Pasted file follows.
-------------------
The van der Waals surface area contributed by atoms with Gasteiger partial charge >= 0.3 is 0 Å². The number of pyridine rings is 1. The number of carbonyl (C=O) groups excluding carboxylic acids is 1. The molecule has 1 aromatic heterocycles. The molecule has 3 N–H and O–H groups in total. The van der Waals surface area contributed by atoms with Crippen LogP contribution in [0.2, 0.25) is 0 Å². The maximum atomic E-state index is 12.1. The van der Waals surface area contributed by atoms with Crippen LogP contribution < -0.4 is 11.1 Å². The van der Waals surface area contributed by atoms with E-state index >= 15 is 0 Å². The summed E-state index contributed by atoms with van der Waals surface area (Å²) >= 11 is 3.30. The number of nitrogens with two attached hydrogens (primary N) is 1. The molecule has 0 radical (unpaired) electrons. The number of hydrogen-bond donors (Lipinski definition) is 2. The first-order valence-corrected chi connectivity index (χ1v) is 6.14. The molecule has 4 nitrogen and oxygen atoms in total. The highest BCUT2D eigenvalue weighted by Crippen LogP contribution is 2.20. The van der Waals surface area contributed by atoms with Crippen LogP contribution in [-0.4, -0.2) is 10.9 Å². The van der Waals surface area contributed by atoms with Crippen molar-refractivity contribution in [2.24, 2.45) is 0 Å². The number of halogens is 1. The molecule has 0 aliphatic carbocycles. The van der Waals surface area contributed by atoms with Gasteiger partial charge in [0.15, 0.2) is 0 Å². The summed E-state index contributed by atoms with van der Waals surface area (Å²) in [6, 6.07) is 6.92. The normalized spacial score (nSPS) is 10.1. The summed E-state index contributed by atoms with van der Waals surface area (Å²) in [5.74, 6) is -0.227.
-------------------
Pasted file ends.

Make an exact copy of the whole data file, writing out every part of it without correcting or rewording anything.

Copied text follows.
The van der Waals surface area contributed by atoms with Gasteiger partial charge >= 0.3 is 0 Å². The number of pyridine rings is 1. The number of carbonyl (C=O) groups excluding carboxylic acids is 1. The molecule has 1 aromatic heterocycles. The molecule has 3 N–H and O–H groups in total. The van der Waals surface area contributed by atoms with Crippen LogP contribution in [0.2, 0.25) is 0 Å². The maximum atomic E-state index is 12.1. The van der Waals surface area contributed by atoms with Crippen LogP contribution < -0.4 is 11.1 Å². The van der Waals surface area contributed by atoms with E-state index >= 15 is 0 Å². The summed E-state index contributed by atoms with van der Waals surface area (Å²) >= 11 is 3.30. The number of nitrogens with two attached hydrogens (primary N) is 1. The molecule has 0 radical (unpaired) electrons. The number of hydrogen-bond donors (Lipinski definition) is 2. The first-order valence-corrected chi connectivity index (χ1v) is 6.14. The molecule has 4 nitrogen and oxygen atoms in total. The highest BCUT2D eigenvalue weighted by Crippen LogP contribution is 2.20. The van der Waals surface area contributed by atoms with Crippen LogP contribution in [-0.4, -0.2) is 10.9 Å². The van der Waals surface area contributed by atoms with Crippen molar-refractivity contribution in [2.24, 2.45) is 0 Å². The number of halogens is 1. The molecule has 0 aliphatic carbocycles. The van der Waals surface area contributed by atoms with Gasteiger partial charge in [0.15, 0.2) is 0 Å². The summed E-state index contributed by atoms with van der Waals surface area (Å²) in [6, 6.07) is 6.92. The normalized spacial score (nSPS) is 10.1. The summed E-state index contributed by atoms with van der Waals surface area (Å²) in [5.74, 6) is -0.227.